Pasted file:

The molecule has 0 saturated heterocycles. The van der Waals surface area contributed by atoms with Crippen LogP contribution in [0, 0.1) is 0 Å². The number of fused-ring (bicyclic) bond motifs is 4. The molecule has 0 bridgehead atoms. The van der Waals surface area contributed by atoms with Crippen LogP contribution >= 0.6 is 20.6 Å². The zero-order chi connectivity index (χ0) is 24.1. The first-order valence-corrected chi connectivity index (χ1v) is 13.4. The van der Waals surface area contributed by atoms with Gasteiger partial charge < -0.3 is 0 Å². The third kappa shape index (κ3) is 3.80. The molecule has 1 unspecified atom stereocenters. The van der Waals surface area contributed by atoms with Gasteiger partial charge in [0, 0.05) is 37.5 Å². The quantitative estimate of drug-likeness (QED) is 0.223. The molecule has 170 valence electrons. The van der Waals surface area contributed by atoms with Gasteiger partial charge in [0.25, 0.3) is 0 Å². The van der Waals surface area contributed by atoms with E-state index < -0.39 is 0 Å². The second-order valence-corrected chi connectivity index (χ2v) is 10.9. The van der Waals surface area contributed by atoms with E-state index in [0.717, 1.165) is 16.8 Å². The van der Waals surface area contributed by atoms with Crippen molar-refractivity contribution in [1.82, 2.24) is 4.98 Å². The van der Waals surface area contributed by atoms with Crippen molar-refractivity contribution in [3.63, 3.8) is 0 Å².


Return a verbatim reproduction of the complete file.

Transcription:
The molecule has 0 saturated heterocycles. The van der Waals surface area contributed by atoms with Crippen LogP contribution in [0, 0.1) is 0 Å². The number of fused-ring (bicyclic) bond motifs is 4. The molecule has 0 bridgehead atoms. The van der Waals surface area contributed by atoms with Crippen LogP contribution >= 0.6 is 20.6 Å². The zero-order chi connectivity index (χ0) is 24.1. The first-order valence-corrected chi connectivity index (χ1v) is 13.4. The van der Waals surface area contributed by atoms with Gasteiger partial charge < -0.3 is 0 Å². The third kappa shape index (κ3) is 3.80. The molecule has 1 unspecified atom stereocenters. The van der Waals surface area contributed by atoms with Gasteiger partial charge in [0, 0.05) is 37.5 Å². The quantitative estimate of drug-likeness (QED) is 0.223. The molecule has 170 valence electrons. The van der Waals surface area contributed by atoms with Gasteiger partial charge in [0.25, 0.3) is 0 Å². The van der Waals surface area contributed by atoms with E-state index < -0.39 is 0 Å². The second-order valence-corrected chi connectivity index (χ2v) is 10.9. The van der Waals surface area contributed by atoms with E-state index in [0.717, 1.165) is 16.8 Å². The van der Waals surface area contributed by atoms with Crippen molar-refractivity contribution in [1.82, 2.24) is 4.98 Å². The van der Waals surface area contributed by atoms with Crippen molar-refractivity contribution in [3.63, 3.8) is 0 Å².